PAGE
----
Around the world, convents and monasteries have pledged to offer up their prayer and fasting on Ash Wednesday for an end to the increasing violence in Ukraine – which has now led to more than 100 civilian deaths.
With Russian troops amassing on Ukraine’s border on 23rd February, Pope Francis called for Ash Wednesday (2nd March) to be a day of intercession for peace – and Catholic charity Aid to the Church in Need (ACN) responded to the papal initiative by asking the contemplative orders it is in contact with to add their support to the campaign.
Carmelite Sisters in Sarajevo, who themselves lived through conflict, were among those promising to pray for an end to the violence – not only on Ash Wednesday but on the days leading up to it.
A message from the Sisters said: “Unfortunately, we know what it means to suffer from force and aggression both here in Bosnia and Herzegovina and in Croatia. War is a horrible experience we have gone through.
“So, we are particularly shocked by the events in Ukraine and fervently pray to the Lord to bring peace and freedom to the Ukrainian people.
“From today until Wednesday we will have continuous adoration of the Blessed Sacrament for this important prayer request… Let us pray together. Prayer works wonders.”
Support for the campaign is global. Sisters in Peru said: “Count on our poor prayers, we are making special prayers and intercessions for this intention.”
And the Poor Clares in Lusaka, Zambia told ACN: “We want to assure you [of] our intense prayers, penance and fasting for the peace and end of war between Ukraine and Russia.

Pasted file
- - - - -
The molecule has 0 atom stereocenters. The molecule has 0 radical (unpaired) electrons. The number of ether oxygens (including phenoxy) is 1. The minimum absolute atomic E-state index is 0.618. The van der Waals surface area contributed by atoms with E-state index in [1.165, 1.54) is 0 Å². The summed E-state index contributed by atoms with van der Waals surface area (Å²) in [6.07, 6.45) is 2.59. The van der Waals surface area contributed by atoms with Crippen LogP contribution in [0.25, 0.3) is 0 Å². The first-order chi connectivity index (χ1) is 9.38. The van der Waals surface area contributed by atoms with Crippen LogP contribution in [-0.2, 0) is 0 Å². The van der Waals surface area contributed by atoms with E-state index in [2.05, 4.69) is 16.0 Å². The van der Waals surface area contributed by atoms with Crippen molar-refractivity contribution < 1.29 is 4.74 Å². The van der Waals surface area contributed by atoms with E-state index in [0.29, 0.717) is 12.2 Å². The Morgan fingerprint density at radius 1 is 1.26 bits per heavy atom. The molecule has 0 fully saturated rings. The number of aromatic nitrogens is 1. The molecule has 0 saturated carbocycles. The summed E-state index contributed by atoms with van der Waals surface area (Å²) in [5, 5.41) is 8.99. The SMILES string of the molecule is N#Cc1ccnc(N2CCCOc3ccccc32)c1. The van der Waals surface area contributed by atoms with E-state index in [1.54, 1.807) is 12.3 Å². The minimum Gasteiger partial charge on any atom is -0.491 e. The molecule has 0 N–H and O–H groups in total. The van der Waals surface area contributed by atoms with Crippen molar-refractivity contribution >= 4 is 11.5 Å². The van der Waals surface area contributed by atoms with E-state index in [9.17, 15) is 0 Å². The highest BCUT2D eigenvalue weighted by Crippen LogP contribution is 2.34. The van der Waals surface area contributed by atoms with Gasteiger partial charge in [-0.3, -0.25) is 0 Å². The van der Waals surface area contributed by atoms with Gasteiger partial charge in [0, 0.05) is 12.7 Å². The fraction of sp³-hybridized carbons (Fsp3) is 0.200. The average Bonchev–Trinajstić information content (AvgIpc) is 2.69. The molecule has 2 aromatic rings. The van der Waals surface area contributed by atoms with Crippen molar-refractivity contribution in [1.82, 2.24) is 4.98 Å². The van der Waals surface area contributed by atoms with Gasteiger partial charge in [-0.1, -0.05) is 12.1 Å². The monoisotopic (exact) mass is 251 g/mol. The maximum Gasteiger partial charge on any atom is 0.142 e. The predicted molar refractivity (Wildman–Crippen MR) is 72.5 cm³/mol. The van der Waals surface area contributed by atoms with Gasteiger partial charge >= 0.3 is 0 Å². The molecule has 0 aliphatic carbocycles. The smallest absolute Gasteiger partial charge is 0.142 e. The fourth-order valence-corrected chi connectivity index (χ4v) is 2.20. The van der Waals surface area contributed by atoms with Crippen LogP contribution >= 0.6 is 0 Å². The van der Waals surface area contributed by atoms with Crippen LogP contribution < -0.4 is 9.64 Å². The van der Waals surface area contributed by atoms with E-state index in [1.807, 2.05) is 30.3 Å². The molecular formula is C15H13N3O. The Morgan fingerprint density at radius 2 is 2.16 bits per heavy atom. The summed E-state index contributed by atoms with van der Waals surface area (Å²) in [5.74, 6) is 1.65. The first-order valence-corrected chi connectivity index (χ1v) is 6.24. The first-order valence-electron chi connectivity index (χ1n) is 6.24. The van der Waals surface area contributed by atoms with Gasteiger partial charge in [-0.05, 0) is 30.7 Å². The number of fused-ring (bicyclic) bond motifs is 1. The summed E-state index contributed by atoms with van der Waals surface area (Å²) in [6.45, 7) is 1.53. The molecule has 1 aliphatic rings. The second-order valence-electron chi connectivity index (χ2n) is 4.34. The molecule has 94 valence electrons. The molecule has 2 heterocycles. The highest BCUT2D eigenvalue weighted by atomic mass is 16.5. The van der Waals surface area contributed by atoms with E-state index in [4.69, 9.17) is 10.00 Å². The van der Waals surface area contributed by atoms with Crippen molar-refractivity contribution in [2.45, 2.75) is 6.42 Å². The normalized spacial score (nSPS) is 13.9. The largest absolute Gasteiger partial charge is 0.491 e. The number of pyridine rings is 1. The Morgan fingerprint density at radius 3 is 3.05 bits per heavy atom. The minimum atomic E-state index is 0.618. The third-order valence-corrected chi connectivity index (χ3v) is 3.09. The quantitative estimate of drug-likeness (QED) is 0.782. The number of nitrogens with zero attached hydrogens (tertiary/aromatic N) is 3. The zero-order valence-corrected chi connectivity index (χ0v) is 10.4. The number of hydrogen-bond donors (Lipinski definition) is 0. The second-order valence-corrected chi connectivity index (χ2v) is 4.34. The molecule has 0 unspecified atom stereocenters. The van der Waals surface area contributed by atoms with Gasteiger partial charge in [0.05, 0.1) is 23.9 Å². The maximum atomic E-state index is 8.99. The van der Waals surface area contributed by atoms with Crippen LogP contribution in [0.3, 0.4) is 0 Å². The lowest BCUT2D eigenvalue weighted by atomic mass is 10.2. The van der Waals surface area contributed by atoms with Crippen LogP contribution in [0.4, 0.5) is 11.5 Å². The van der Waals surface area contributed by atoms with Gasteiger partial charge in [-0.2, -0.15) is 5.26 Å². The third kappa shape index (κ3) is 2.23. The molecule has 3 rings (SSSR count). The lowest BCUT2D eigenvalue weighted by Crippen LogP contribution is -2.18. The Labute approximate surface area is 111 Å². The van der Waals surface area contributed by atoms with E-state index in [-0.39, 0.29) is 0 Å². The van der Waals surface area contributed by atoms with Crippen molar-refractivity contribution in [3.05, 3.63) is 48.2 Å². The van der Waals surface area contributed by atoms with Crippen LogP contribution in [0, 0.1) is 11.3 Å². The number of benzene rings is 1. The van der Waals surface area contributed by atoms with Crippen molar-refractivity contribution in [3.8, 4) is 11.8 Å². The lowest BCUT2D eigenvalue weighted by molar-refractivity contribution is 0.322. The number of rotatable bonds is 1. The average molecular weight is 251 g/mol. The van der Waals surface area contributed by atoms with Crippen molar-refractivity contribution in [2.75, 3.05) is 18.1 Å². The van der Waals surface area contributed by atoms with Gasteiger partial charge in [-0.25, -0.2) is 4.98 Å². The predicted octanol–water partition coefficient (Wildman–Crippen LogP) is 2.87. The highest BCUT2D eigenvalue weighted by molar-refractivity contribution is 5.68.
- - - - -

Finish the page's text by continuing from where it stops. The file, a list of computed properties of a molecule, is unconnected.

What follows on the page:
“We have been following the sad events with concern and prayer, begging the Lord to have mercy.”
ACN has received assurances of support from religious communities in other countries, including Sri Lanka, Mozambique, India, Angola and Brazil.
Dr Thomas Heine-Geldern, international executive president of ACN, asked everyone to intercede for Ukraine on Ash Wednesday.
He said: “Faced with the horror of this war in Ukraine, Pope Francis called on [us to use] the most powerful weapon of all – prayer.
“All of us are invited to join in this effort, but we Catholics know that when it comes to prayer, the contemplative communities are our own elite forces.
“The fact that these messages are arriving from so many different countries and continents is a clear example of the Church’s vision of humanity as a family which prays together and lives according to the laws of love, and not of power.”
Following the start of the Russian invasion last week, ACN immediately sent €1 million (more than £830,000) to support the work of Ukraine’s priests and religious.